women of the campus will gather
Friday night for two individual
banquets to be followed by a dance
sponsored by the Yeomen and the
Orides clubs.
Both banquets are scheduled for
7:30. The Orides meet at the
YMCA hut, while the Yeomen will
hold their banquet at the Green
Parrot Palms. The dance will be
held at the Palms at 9 p. m.
S. Stephenson Smith is to ad
dress the Yeomen on the topic,
"The Role of Independent Men in
American Life.” John L. Casteel
will give a brief humorous talk.
Brittain Ash, vice-president of the
Yeomen, is slated to discuss the
athletic setup on intramural
sports, while Charles Paddock,
club secretary, will speak on "Why
a Yeoman.” Howard Ohmart will
be toastmaster.
Miss Theda Spicer, president of
the Orides, will address that group.
Professor Casteel will also speak
and Miss Janet Smith will be
Fred Geiseke, Yeomen president,
announced that a limited number
of late registrations will be ac
cepted before the deadline Friday.
Erma Huston is general chair
man of the Orides program. Gerda
Clow is table chairman; Phyllis
Johnstone, cleanup chairman;
Margaret Cas, food; Lucille Davis,
decorations; Eileen Donaldson, in
vitation; Zelpha Huston, dance;
and Margaret Spicer, membership.
Ernest Savage is chairman for
the Yeomen banquet, Harold
Strawn is dance committee chair
man, and A1 Overgard is in charge
of the ticket sales.
Conditions Improved
Says Dean Onthank;
Houses Have Chance
To Appeal to Tribunal
Using the teeth supplied by the
nter-fraternity council resolution
passed last spring in an effort to
diminate "dirty” rushing, the en
forcement. committee fines and
•ulings were announced at the
council meeting last night.
The houses fined and the
unounts were:
Alpha Tau Omega, $30.
Delta Tau Delta, $10.
PI Kappa Alpha, $5.
Phi Gamma Delta, $5.
Phi Sigma Kappa, $10 and a
pledge revoked.
Sigma Alpha Epsilon, $10.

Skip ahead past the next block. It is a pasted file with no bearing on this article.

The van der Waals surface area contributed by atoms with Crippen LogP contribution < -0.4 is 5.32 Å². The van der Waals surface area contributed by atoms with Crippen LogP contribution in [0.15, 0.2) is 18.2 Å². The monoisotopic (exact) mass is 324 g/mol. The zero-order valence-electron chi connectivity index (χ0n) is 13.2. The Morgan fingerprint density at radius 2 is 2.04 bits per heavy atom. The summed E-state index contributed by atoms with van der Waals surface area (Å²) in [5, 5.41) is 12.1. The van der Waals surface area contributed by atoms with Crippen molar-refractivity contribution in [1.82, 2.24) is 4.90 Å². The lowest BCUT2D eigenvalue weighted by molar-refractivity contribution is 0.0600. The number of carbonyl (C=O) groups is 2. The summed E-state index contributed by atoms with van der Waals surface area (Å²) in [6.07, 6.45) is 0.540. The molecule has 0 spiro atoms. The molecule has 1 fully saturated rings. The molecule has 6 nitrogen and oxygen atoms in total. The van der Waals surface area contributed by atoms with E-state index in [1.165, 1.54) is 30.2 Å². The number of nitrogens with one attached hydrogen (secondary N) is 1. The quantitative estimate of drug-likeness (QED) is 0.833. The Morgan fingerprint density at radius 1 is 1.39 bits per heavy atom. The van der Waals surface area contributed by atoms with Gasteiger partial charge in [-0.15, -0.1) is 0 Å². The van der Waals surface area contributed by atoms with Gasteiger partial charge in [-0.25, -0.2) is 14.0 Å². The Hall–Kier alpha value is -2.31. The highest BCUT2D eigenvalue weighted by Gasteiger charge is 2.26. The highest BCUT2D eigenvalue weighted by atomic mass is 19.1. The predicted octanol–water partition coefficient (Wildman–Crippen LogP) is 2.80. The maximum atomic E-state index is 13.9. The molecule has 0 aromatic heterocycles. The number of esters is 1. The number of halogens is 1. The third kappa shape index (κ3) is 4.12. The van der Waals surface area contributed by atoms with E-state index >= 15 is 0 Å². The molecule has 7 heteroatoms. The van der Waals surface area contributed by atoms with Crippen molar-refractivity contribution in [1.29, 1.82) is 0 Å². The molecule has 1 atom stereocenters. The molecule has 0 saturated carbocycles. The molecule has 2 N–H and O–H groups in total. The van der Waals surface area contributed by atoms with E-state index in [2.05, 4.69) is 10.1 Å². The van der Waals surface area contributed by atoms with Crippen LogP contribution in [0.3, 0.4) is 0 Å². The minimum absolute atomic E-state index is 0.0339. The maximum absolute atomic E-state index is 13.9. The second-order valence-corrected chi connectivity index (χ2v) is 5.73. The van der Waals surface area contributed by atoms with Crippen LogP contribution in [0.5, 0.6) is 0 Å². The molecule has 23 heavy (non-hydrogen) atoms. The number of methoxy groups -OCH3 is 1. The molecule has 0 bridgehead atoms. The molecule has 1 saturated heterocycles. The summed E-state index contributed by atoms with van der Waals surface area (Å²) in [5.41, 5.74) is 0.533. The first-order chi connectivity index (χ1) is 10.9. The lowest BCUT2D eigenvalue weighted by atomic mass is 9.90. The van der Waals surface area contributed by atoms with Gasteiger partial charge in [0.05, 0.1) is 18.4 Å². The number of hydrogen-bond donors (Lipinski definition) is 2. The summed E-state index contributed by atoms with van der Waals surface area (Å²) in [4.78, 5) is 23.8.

Sigma Chi, $5.
Sigma Nu, $45.
Theta Chi, $30.
The living organizations against
which fines have been levied will
have a chance to appeal to the
tribunal which will meet Tuesday
Details of the offenses for which
the fines were levied were an
nounced at the meeting. They in
cluded breaking the rushee’s dates
without his permission, refusing
information as to the whereabouts
of rushees known to be in the
house, rushing after the hour of
L0:30 set as the dead line in the
agreement passed last spring, and
rushing men not properly regis
“Rushing conditions this year
were better than last year,” Karl
W. Onthank, dean of personnel and
idministration told the council
nembers. Onthank said in a brief
statement, that despite improve
ment shown, the council would
lever get to first base with com
pletely clean rushing until the fra
ernities were willing to stand by
;he committee and accept its de
Onthank also emphasized the
fact that the council could not
lope to succeed without enforce
ment of its rulings.
All motions regarding the con
stitutionality of emergency meas
ires rushed through the Saturday
lefore pledge week were laid upon
:he table for investigation.
Lhe dean’s office a list of all the
lads who have a son or daughter
in the organization, as the total
lumber so listed shall be the base
for determining the percentage of
lads attending.
2. Only dads of members of liv
ing organizations are counted. The
lads of fraternity men and women
who live in the halls of residence
s.re to be credited to such hall for
:he purpose of competition. Dads
(Please turn to page jour)
Quick9 John, the Blue and
Gold! Band Needs U.C, ’sSong
"Please, Mister, could you tell
me the official California song—
they change so often," might very
well be the theme song of the
"Mighty University of Oregon
Band” and of John H. Stehn, con
ductor, judging by the 15 minute
conference that was held in the
band' room last night. The entire
group sat in awed silence when
Stehn propounded the question.
Various songs were suggested
including a grand entry march by
Oregon of “California Here We
Come!" but no one was exactly
So the band tried rousing school
song after song (because "John"
has been collecting them from
month to month, as fast as Cali
fornia turns them out). Two
sounded like funeral dirges and
the rest were—school songs.
At any rate the band has tried
them all and when and if somebody
tells them which is the real Mc
Coy, they are set.
The band, snappy in new uni
forms, will leave Eugene on the
12:20 train this morning along
with the team and any others
whose class schedules don’t con
According to the present plan,
the band will march from the Un
ion station into Portland, take up
its temporary residence at the Im
perial hotel and then during the
evening, will serenade down-town
Portland, appear at banquets, the
aters and radio stations, ending up
at the big Oregon rally some time
between 10:30 and 11 p. m.
A good selection of new num
bers has been added to the band’s
repertoire and it is expected that
their showing will be one of the
finest the University and Port
land have ever witnessed.